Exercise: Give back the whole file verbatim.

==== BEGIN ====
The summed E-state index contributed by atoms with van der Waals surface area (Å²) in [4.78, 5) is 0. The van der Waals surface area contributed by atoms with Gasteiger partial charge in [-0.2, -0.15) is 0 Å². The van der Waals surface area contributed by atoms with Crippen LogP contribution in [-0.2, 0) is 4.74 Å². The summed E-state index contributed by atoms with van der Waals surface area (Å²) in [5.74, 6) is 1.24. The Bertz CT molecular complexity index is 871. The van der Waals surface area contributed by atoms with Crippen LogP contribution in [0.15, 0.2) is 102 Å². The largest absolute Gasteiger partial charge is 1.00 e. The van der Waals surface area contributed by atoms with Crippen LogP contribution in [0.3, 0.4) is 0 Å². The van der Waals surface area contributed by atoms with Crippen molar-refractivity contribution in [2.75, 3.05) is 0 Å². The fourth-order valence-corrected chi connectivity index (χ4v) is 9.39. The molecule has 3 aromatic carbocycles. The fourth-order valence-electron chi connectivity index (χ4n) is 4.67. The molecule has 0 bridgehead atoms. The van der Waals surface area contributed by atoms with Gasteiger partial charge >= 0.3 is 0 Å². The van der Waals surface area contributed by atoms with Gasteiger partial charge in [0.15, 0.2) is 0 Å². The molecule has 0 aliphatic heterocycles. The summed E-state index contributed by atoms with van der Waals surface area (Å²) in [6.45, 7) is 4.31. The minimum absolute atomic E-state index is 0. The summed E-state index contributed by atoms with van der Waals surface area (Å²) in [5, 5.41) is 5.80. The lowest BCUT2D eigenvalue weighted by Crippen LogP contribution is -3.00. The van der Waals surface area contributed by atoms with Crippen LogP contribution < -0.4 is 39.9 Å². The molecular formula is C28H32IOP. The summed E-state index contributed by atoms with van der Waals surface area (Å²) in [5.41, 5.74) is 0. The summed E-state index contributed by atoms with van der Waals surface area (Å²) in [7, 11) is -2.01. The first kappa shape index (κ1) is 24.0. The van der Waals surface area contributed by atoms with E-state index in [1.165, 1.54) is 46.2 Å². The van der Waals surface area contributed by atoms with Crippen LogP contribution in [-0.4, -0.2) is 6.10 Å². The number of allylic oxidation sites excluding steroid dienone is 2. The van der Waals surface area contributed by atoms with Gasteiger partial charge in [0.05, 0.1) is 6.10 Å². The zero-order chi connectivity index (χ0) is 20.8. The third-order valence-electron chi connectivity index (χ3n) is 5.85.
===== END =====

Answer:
The summed E-state index contributed by atoms with van der Waals surface area (Å²) in [4.78, 5) is 0. The van der Waals surface area contributed by atoms with Gasteiger partial charge in [-0.2, -0.15) is 0 Å². The van der Waals surface area contributed by atoms with Crippen LogP contribution in [-0.2, 0) is 4.74 Å². The summed E-state index contributed by atoms with van der Waals surface area (Å²) in [5.74, 6) is 1.24. The Bertz CT molecular complexity index is 871. The van der Waals surface area contributed by atoms with Crippen LogP contribution in [0.15, 0.2) is 102 Å². The largest absolute Gasteiger partial charge is 1.00 e. The van der Waals surface area contributed by atoms with Crippen LogP contribution in [0.3, 0.4) is 0 Å². The van der Waals surface area contributed by atoms with Crippen molar-refractivity contribution in [2.75, 3.05) is 0 Å². The fourth-order valence-corrected chi connectivity index (χ4v) is 9.39. The molecule has 3 aromatic carbocycles. The fourth-order valence-electron chi connectivity index (χ4n) is 4.67. The molecule has 0 bridgehead atoms. The van der Waals surface area contributed by atoms with Gasteiger partial charge >= 0.3 is 0 Å². The van der Waals surface area contributed by atoms with Gasteiger partial charge in [0.15, 0.2) is 0 Å². The molecule has 0 aliphatic heterocycles. The summed E-state index contributed by atoms with van der Waals surface area (Å²) in [6.45, 7) is 4.31. The minimum absolute atomic E-state index is 0. The summed E-state index contributed by atoms with van der Waals surface area (Å²) in [5, 5.41) is 5.80. The lowest BCUT2D eigenvalue weighted by Crippen LogP contribution is -3.00. The van der Waals surface area contributed by atoms with Crippen LogP contribution < -0.4 is 39.9 Å². The molecular formula is C28H32IOP. The summed E-state index contributed by atoms with van der Waals surface area (Å²) in [5.41, 5.74) is 0. The summed E-state index contributed by atoms with van der Waals surface area (Å²) in [7, 11) is -2.01. The first kappa shape index (κ1) is 24.0. The van der Waals surface area contributed by atoms with E-state index in [1.165, 1.54) is 46.2 Å². The van der Waals surface area contributed by atoms with Crippen LogP contribution in [-0.4, -0.2) is 6.10 Å². The number of allylic oxidation sites excluding steroid dienone is 2. The van der Waals surface area contributed by atoms with Gasteiger partial charge in [0.05, 0.1) is 6.10 Å². The zero-order chi connectivity index (χ0) is 20.8. The third-order valence-electron chi connectivity index (χ3n) is 5.85.